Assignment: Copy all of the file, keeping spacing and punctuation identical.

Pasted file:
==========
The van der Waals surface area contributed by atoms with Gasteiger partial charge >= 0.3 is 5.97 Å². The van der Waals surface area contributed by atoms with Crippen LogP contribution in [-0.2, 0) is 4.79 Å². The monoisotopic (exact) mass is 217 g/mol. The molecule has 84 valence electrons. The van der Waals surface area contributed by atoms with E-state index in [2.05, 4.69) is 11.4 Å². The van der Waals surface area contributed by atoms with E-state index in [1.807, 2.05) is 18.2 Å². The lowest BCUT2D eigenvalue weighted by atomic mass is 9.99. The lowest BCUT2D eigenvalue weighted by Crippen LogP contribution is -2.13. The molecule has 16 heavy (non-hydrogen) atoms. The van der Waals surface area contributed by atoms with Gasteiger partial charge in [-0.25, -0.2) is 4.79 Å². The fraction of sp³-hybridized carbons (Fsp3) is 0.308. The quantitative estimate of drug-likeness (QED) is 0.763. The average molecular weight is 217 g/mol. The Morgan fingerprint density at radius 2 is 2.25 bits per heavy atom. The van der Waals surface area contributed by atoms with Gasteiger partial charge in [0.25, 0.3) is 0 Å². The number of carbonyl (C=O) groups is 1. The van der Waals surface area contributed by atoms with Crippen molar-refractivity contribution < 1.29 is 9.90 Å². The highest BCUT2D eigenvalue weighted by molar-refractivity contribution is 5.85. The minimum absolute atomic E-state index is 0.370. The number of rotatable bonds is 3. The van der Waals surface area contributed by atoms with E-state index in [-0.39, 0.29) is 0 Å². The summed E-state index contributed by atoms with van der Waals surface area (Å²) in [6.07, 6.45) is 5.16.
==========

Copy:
The van der Waals surface area contributed by atoms with Gasteiger partial charge >= 0.3 is 5.97 Å². The van der Waals surface area contributed by atoms with Crippen LogP contribution in [-0.2, 0) is 4.79 Å². The monoisotopic (exact) mass is 217 g/mol. The molecule has 84 valence electrons. The van der Waals surface area contributed by atoms with E-state index in [2.05, 4.69) is 11.4 Å². The van der Waals surface area contributed by atoms with E-state index in [1.807, 2.05) is 18.2 Å². The lowest BCUT2D eigenvalue weighted by atomic mass is 9.99. The lowest BCUT2D eigenvalue weighted by Crippen LogP contribution is -2.13. The molecule has 16 heavy (non-hydrogen) atoms. The van der Waals surface area contributed by atoms with Gasteiger partial charge in [-0.25, -0.2) is 4.79 Å². The fraction of sp³-hybridized carbons (Fsp3) is 0.308. The quantitative estimate of drug-likeness (QED) is 0.763. The average molecular weight is 217 g/mol. The Morgan fingerprint density at radius 2 is 2.25 bits per heavy atom. The van der Waals surface area contributed by atoms with Gasteiger partial charge in [0.25, 0.3) is 0 Å². The number of carbonyl (C=O) groups is 1. The van der Waals surface area contributed by atoms with Crippen molar-refractivity contribution < 1.29 is 9.90 Å². The highest BCUT2D eigenvalue weighted by molar-refractivity contribution is 5.85. The minimum absolute atomic E-state index is 0.370. The number of rotatable bonds is 3. The van der Waals surface area contributed by atoms with E-state index in [-0.39, 0.29) is 0 Å². The summed E-state index contributed by atoms with van der Waals surface area (Å²) in [6.07, 6.45) is 5.16.